Concepts and Terminology for Peer-to-Peer SIP (P2PSIP) (RFC7890)
Original Publication Date: 2016-Jun-01
Included in the Prior Art Database: 2016-Jun-29
Internet Society Requests For Comment (RFCs)
D. Bryan: AUTHOR [+5]
One of the fundamental problems in multimedia communication between Internet nodes is the rendezvous problem, or discovering the host at which a given user can be reached. In the Session Initiation Protocol (SIP) [RFC3261], this problem is expressed as the problem of mapping an Address of Record (AoR) for a user into one or more Contact URIs [RFC3986]. The AoR is a name for the user that is independent of the host or hosts where the user can be contacted, while a Contact URI indicates the host where the user can be contacted.
Internet Engineering Task Force (IETF) D. Bryan Request for Comments: 7890 Cogent Force, LLC Category: Informational P. Matthews ISSN: 2070-1721 Nokia E. Shim Samsung Electronics Co., Ltd. D. Willis Softarmor Systems S. Dawkins Huawei (USA) June 2016
Concepts and Terminology for Peer-to-Peer SIP (P2PSIP)
This document defines concepts and terminology for using the Session Initiation Protocol in a peer-to-peer environment where the traditional proxy-registrar and message-routing functions are replaced by a distributed mechanism. These mechanisms may be implemented using a Distributed Hash Table or other distributed data mechanism with similar external properties. This document includes a high-level view of the functional relationships between the network elements defined herein, a conceptual model of operations, and an outline of the related problems addressed by the P2PSIP working group, the REsource LOcation And Discovery (RELOAD) protocol, and the SIP usage document defined by the working group.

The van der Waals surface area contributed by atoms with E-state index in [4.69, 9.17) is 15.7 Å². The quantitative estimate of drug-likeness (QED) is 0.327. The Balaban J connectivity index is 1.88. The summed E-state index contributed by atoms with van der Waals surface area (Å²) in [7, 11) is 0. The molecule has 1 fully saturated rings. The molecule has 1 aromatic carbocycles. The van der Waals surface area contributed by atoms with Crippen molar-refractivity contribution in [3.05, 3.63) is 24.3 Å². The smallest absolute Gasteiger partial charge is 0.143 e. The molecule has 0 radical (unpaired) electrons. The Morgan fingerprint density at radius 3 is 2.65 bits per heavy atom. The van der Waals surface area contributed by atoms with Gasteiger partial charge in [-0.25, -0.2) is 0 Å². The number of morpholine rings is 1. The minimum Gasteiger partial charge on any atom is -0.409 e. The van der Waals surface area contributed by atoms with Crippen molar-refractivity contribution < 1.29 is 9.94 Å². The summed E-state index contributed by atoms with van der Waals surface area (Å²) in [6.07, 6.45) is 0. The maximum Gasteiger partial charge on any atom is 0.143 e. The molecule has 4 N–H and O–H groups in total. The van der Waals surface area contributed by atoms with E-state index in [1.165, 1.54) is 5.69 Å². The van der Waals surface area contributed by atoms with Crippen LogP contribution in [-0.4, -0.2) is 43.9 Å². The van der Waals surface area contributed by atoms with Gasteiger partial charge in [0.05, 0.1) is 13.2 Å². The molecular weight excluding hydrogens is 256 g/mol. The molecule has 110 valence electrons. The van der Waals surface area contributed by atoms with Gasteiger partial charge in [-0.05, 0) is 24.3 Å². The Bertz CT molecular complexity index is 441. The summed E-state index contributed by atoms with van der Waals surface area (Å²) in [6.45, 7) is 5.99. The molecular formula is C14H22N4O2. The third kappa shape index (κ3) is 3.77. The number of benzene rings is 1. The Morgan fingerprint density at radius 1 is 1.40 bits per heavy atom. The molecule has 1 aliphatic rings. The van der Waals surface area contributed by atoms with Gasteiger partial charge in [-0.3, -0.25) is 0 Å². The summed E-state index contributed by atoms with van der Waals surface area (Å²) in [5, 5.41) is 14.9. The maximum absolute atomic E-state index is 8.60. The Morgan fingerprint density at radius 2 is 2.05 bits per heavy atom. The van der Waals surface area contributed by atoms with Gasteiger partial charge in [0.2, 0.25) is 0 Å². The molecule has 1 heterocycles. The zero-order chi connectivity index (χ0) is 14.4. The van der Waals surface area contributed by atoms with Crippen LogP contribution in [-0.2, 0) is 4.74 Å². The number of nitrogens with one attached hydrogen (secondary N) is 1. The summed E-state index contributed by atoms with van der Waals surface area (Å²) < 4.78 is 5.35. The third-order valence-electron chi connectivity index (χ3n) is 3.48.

Status of This Memo
This document is not an Internet Standards Track specification; it is published for informational purposes.
This document is a product of the Internet Engineering Task Force (IETF). It represents the consensus of the IETF community. It has received public review and has been approved for publication by the Internet Engineering Steering Group (IESG). Not all documents approved by the IESG are a candidate for any level of Internet Standard; see Section 2 of RFC 7841.
Information about the current status of this document, any errata, and how to provide feedback on it may be obtained at http://www.rfc-editor.org/info/rfc7890.
Bryan, et al. Informational ...